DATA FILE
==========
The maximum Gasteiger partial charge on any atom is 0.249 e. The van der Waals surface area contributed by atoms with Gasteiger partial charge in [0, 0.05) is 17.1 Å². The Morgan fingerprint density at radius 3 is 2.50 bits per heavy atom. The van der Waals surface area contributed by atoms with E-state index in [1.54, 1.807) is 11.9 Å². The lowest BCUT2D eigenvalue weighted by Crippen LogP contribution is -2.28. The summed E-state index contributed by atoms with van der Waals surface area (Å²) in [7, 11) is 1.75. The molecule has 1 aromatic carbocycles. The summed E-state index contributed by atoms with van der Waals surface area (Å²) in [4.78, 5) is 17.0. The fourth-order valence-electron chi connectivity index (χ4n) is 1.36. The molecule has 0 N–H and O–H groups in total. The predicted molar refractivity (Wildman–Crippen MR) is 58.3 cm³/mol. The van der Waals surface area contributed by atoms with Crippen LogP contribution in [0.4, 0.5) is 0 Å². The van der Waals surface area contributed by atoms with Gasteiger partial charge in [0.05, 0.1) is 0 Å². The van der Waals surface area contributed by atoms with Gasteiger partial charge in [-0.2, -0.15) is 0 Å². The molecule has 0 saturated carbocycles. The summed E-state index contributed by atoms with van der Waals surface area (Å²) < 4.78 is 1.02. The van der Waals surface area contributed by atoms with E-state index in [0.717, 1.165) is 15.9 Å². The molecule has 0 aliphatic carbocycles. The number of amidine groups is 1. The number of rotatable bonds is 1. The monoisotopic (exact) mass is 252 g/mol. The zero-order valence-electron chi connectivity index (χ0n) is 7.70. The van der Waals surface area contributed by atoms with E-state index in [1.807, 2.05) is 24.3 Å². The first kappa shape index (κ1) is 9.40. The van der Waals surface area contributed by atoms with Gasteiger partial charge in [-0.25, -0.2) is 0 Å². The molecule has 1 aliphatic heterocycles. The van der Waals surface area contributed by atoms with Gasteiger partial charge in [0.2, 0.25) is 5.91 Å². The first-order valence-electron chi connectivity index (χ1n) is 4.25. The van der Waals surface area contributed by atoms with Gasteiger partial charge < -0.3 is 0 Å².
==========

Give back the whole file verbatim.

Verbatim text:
The maximum Gasteiger partial charge on any atom is 0.249 e. The van der Waals surface area contributed by atoms with Gasteiger partial charge in [0, 0.05) is 17.1 Å². The Morgan fingerprint density at radius 3 is 2.50 bits per heavy atom. The van der Waals surface area contributed by atoms with E-state index in [1.54, 1.807) is 11.9 Å². The lowest BCUT2D eigenvalue weighted by Crippen LogP contribution is -2.28. The summed E-state index contributed by atoms with van der Waals surface area (Å²) in [7, 11) is 1.75. The molecule has 1 aromatic carbocycles. The summed E-state index contributed by atoms with van der Waals surface area (Å²) in [4.78, 5) is 17.0. The fourth-order valence-electron chi connectivity index (χ4n) is 1.36. The molecule has 0 N–H and O–H groups in total. The predicted molar refractivity (Wildman–Crippen MR) is 58.3 cm³/mol. The van der Waals surface area contributed by atoms with Crippen LogP contribution in [0.4, 0.5) is 0 Å². The van der Waals surface area contributed by atoms with Gasteiger partial charge in [0.05, 0.1) is 0 Å². The van der Waals surface area contributed by atoms with Gasteiger partial charge in [-0.2, -0.15) is 0 Å². The molecule has 0 saturated carbocycles. The summed E-state index contributed by atoms with van der Waals surface area (Å²) < 4.78 is 1.02. The van der Waals surface area contributed by atoms with E-state index in [0.717, 1.165) is 15.9 Å². The molecule has 0 aliphatic carbocycles. The number of amidine groups is 1. The number of rotatable bonds is 1. The monoisotopic (exact) mass is 252 g/mol. The zero-order valence-electron chi connectivity index (χ0n) is 7.70. The van der Waals surface area contributed by atoms with E-state index in [1.807, 2.05) is 24.3 Å². The first kappa shape index (κ1) is 9.40. The van der Waals surface area contributed by atoms with Gasteiger partial charge in [-0.25, -0.2) is 0 Å². The molecule has 1 aliphatic heterocycles. The van der Waals surface area contributed by atoms with Gasteiger partial charge in [0.2, 0.25) is 5.91 Å². The first-order valence-electron chi connectivity index (χ1n) is 4.25. The van der Waals surface area contributed by atoms with Gasteiger partial charge < -0.3 is 0 Å².